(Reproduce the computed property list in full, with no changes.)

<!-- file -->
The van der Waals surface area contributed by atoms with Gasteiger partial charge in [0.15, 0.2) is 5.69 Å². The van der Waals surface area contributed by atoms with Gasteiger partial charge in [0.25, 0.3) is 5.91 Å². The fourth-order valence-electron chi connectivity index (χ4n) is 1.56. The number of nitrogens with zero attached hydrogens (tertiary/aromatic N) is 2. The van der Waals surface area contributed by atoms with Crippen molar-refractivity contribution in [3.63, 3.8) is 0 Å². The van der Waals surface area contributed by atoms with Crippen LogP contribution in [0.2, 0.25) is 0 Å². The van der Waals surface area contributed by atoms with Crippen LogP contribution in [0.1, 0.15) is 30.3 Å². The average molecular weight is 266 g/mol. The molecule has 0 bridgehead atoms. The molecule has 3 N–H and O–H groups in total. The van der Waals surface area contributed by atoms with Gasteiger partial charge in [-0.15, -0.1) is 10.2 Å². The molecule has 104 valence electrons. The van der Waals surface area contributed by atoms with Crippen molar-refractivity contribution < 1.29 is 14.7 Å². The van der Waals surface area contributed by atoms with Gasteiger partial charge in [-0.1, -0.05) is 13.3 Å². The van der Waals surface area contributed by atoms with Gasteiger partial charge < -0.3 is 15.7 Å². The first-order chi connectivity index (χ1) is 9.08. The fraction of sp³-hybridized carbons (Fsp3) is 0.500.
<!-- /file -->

The van der Waals surface area contributed by atoms with Gasteiger partial charge in [0.15, 0.2) is 5.69 Å². The van der Waals surface area contributed by atoms with Gasteiger partial charge in [0.25, 0.3) is 5.91 Å². The fourth-order valence-electron chi connectivity index (χ4n) is 1.56. The number of nitrogens with zero attached hydrogens (tertiary/aromatic N) is 2. The van der Waals surface area contributed by atoms with Crippen molar-refractivity contribution in [3.63, 3.8) is 0 Å². The van der Waals surface area contributed by atoms with Crippen LogP contribution in [0.2, 0.25) is 0 Å². The van der Waals surface area contributed by atoms with Crippen LogP contribution in [0.1, 0.15) is 30.3 Å². The average molecular weight is 266 g/mol. The molecule has 0 bridgehead atoms. The molecule has 3 N–H and O–H groups in total. The van der Waals surface area contributed by atoms with Gasteiger partial charge in [-0.15, -0.1) is 10.2 Å². The molecule has 104 valence electrons. The van der Waals surface area contributed by atoms with Crippen molar-refractivity contribution < 1.29 is 14.7 Å². The van der Waals surface area contributed by atoms with Gasteiger partial charge in [-0.1, -0.05) is 13.3 Å². The van der Waals surface area contributed by atoms with Gasteiger partial charge < -0.3 is 15.7 Å². The first-order chi connectivity index (χ1) is 9.08. The fraction of sp³-hybridized carbons (Fsp3) is 0.500.